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Red Sox sweep away Brewers

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McClatchy-Tribune
May 18, 2008
— Most of those in the quiet visiting clubhouse at Fenway Park seemed at a loss Sunday to explain the turn of events that dropped the reeling Milwaukee Brewers into sole possession of last place in the National League Central.

Ryan Braun was not one of them.


After the Brewers were swept out of town with an 11-7 loss to the Boston Red Sox, Braun called out his teammates for what he considered the wrong approach to playing the defending world champions.


“I almost felt like this series, we didn’t expect to win,” Braun said after the Brewers dropped their fifth consecutive game and ninth in a row on the road.


“We were competing; I know everybody tried hard. But it’s not about trying hard. You’ve got to expect to win. I almost feel like we never really expected to win any of these games. I just kind of had that feeling.


“It’s just a feeling. Every time we were winning, I just didn’t feel we expected to win. It was like we were just content to be there and compete. I don’t think we necessarily expected to win.”


The Brewers finally broke out of a prolonged offensive skid with a four-homer day against Boston ace Josh Beckett, including two by the white-hot Braun. But, as so often happens when a team is on the skids, the pitching fell apart and the Red Sox countered with four blasts of their own, including two by David Ortiz.


The loss dropped the Brewers into the division cellar, seven games behind the first-place Chicago Cubs. With 12 losses in 17 games this month, the Brewers already have had losing streaks of six and five games.


The Brewers had leads in both of the final two games of the interleague series but Braun didn’t get the feeling his teammates expected a positive outcome.


“Obviously, they’re a great team,” he said, referring to the Red Sox. “It’s a good gauge of where we’re at when we can go out and compete with those guys. For us, as a team, our goal can’t be to compete. Our goal has to be to win.


“Obviously, to come in here and win the series would have been extremely difficult but it’s a real disappointment to come in here and get swept. A team like (Boston), they come out every day and expect to win. You can just sense it.


“I feel like we’re there at times but we need to come with that approach every day. No matter who we’re playing against, no matter who’s throwing against us, and expect to win. . . . We’re too talented to approach the game any other way.”


Right-hander Carlos Villanueva, who has struggled all season on the road (0-4, 11.09 earned run average), had another tough day. He surrendered consecutive two-out homers to Dustin Pedroia and Ortiz in the third inning, and after J.J. Hardy’s two-run blast put the Brewers back on top in the fourth, caved again in the bottom of the inning.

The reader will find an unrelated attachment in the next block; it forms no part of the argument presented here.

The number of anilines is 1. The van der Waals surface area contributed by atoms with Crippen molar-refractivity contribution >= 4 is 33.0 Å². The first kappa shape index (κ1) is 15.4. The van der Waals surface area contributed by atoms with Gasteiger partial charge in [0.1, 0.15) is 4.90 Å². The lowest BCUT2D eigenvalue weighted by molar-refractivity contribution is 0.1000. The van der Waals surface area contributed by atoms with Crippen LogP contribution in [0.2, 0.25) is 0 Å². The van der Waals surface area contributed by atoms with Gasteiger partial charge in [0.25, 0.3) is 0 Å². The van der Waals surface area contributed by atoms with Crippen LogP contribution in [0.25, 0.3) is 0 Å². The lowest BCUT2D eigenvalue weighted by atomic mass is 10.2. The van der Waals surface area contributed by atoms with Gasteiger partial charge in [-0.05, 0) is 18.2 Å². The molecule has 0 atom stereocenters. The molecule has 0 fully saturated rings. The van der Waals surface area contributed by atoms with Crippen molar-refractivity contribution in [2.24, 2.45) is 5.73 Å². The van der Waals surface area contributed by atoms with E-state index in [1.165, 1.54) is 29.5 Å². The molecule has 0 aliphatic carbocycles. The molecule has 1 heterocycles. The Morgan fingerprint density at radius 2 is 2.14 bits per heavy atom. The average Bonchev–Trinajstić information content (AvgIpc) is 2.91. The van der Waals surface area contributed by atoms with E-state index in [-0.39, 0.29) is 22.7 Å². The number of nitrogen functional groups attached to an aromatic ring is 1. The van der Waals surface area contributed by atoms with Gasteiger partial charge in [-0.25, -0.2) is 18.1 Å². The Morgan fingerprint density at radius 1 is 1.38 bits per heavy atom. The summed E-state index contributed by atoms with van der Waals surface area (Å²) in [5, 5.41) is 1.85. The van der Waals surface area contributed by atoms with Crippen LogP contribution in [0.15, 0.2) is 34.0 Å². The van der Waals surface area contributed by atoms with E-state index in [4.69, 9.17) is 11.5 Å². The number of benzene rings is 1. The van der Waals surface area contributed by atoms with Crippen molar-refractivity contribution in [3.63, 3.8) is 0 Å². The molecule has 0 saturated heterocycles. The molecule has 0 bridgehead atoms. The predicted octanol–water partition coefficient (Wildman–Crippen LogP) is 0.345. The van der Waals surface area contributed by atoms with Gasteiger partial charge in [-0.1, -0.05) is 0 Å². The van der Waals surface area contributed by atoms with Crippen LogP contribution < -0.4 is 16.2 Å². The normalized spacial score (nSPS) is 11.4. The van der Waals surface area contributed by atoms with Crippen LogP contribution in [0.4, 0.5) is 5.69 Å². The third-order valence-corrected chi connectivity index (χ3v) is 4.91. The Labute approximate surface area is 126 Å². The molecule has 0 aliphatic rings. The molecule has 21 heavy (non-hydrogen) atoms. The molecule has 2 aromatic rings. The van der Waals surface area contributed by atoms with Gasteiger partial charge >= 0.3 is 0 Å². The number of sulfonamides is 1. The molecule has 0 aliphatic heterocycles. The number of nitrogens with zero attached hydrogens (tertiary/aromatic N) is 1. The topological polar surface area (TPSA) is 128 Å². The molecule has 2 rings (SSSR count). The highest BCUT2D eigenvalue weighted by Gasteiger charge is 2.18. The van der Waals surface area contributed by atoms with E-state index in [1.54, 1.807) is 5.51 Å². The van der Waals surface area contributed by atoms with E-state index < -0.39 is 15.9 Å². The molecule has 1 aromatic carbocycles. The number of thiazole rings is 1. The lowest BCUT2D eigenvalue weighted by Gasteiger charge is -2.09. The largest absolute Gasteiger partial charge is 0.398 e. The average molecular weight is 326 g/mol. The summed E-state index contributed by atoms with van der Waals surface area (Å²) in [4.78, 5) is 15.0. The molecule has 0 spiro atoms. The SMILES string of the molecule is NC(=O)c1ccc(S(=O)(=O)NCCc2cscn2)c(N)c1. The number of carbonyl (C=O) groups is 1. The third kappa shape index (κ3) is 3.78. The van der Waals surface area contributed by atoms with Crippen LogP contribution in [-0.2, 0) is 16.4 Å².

It didn’t help that first baseman Prince Fielder dropped a routine throw from Hardy on what should have been the first out of the inning. But Villanueva (2-5, 6.43) didn’t help himself with a pair of walks, including one to No. 9 hitter Julio Lugo that forced in a run.


The bullpen was unable to keep the Red Sox from tacking on runs. Right-hander Mark DiFelice, making his major-league debut, surrendered a two-run homer by Ortiz before recording his initial out in the fifth. Salomon Torres was tagged for a two-run shot in the seventh by Kevin Youkilis.


The Brewers are in a losing syndrome, not hitting when they get decent pitching, not pitching when they score runs, making bad plays in the field at the worst time. Afterward, Fielder didn’t seem interested in delving into the club’s problems.


“We’ve still got to go out there and do our job,” Fielder said. “Just because we lose doesn’t mean that everything isn’t going on all cylinders. I don’t look at it that deep.


“It’s not fun to lose but it’s our job. We’ve got to do it whether it’s hard or not. Every day, just try to go out there and each one of us try to do our part to help our team win.”


To his credit, Braun was more blunt and to the point when assessing the Brewers’ situation.


“We’ve got to figure it out and figure it out in a hurry,” he said. “We’re better than that. We’re certainly talented enough to win games. But a lot of it, our approach mentally, sometimes has to improve.


“We’ve got to go to Pittsburgh and try to find a way to win the series and go to Washington and find a way to win that series. We can’t play like this for very long, as deep and talented as our division is.


“By no means is it time to panic. We just have to find a way to start playing better consistently in all facets of the game.”



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